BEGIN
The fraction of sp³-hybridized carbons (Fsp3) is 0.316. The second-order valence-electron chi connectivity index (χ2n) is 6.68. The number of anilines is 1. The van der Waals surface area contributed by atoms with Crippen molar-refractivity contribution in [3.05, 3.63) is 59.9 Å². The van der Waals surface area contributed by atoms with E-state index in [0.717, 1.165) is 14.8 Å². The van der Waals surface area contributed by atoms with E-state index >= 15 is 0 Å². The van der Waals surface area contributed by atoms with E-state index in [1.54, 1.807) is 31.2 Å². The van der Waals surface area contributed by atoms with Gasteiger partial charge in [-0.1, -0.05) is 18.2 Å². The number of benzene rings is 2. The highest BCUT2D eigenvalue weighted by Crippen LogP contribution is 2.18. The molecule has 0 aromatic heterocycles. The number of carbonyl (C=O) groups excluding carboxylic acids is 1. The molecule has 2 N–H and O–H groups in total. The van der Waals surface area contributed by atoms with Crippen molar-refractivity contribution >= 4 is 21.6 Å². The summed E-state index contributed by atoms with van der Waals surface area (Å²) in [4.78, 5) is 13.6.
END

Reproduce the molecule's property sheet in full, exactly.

The fraction of sp³-hybridized carbons (Fsp3) is 0.316. The second-order valence-electron chi connectivity index (χ2n) is 6.68. The number of anilines is 1. The van der Waals surface area contributed by atoms with Crippen molar-refractivity contribution in [3.05, 3.63) is 59.9 Å². The van der Waals surface area contributed by atoms with E-state index in [0.717, 1.165) is 14.8 Å². The van der Waals surface area contributed by atoms with E-state index >= 15 is 0 Å². The van der Waals surface area contributed by atoms with E-state index in [1.54, 1.807) is 31.2 Å². The van der Waals surface area contributed by atoms with Gasteiger partial charge in [-0.1, -0.05) is 18.2 Å². The number of benzene rings is 2. The highest BCUT2D eigenvalue weighted by Crippen LogP contribution is 2.18. The molecule has 0 aromatic heterocycles. The number of carbonyl (C=O) groups excluding carboxylic acids is 1. The molecule has 2 N–H and O–H groups in total. The van der Waals surface area contributed by atoms with Crippen molar-refractivity contribution >= 4 is 21.6 Å². The summed E-state index contributed by atoms with van der Waals surface area (Å²) in [4.78, 5) is 13.6.